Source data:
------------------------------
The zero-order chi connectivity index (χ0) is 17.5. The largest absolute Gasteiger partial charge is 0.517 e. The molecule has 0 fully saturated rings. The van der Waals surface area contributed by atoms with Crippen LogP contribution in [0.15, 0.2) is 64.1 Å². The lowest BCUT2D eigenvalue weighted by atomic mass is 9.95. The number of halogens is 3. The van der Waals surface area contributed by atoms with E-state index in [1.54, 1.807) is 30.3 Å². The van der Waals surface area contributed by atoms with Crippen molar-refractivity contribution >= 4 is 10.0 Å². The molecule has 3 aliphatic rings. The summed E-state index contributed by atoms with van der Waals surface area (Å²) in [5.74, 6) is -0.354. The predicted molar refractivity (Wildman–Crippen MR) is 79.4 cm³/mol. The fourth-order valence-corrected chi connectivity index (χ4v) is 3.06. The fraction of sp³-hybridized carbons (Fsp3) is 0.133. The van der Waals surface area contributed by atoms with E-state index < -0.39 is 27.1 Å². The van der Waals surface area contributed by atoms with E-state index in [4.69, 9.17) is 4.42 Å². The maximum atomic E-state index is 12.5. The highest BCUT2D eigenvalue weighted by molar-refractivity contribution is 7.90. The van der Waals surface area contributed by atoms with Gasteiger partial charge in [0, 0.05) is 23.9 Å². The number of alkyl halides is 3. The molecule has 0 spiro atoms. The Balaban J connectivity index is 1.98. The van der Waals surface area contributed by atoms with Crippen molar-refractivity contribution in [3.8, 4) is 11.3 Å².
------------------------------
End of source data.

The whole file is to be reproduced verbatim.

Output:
The zero-order chi connectivity index (χ0) is 17.5. The largest absolute Gasteiger partial charge is 0.517 e. The molecule has 0 fully saturated rings. The van der Waals surface area contributed by atoms with Crippen LogP contribution in [0.15, 0.2) is 64.1 Å². The lowest BCUT2D eigenvalue weighted by atomic mass is 9.95. The number of halogens is 3. The van der Waals surface area contributed by atoms with E-state index in [1.54, 1.807) is 30.3 Å². The van der Waals surface area contributed by atoms with Crippen molar-refractivity contribution >= 4 is 10.0 Å². The molecule has 3 aliphatic rings. The summed E-state index contributed by atoms with van der Waals surface area (Å²) in [5.74, 6) is -0.354. The predicted molar refractivity (Wildman–Crippen MR) is 79.4 cm³/mol. The fourth-order valence-corrected chi connectivity index (χ4v) is 3.06. The fraction of sp³-hybridized carbons (Fsp3) is 0.133. The van der Waals surface area contributed by atoms with E-state index < -0.39 is 27.1 Å². The van der Waals surface area contributed by atoms with E-state index in [4.69, 9.17) is 4.42 Å². The maximum atomic E-state index is 12.5. The highest BCUT2D eigenvalue weighted by molar-refractivity contribution is 7.90. The van der Waals surface area contributed by atoms with Gasteiger partial charge in [0, 0.05) is 23.9 Å². The number of alkyl halides is 3. The molecule has 0 spiro atoms. The Balaban J connectivity index is 1.98. The van der Waals surface area contributed by atoms with Crippen molar-refractivity contribution in [3.8, 4) is 11.3 Å².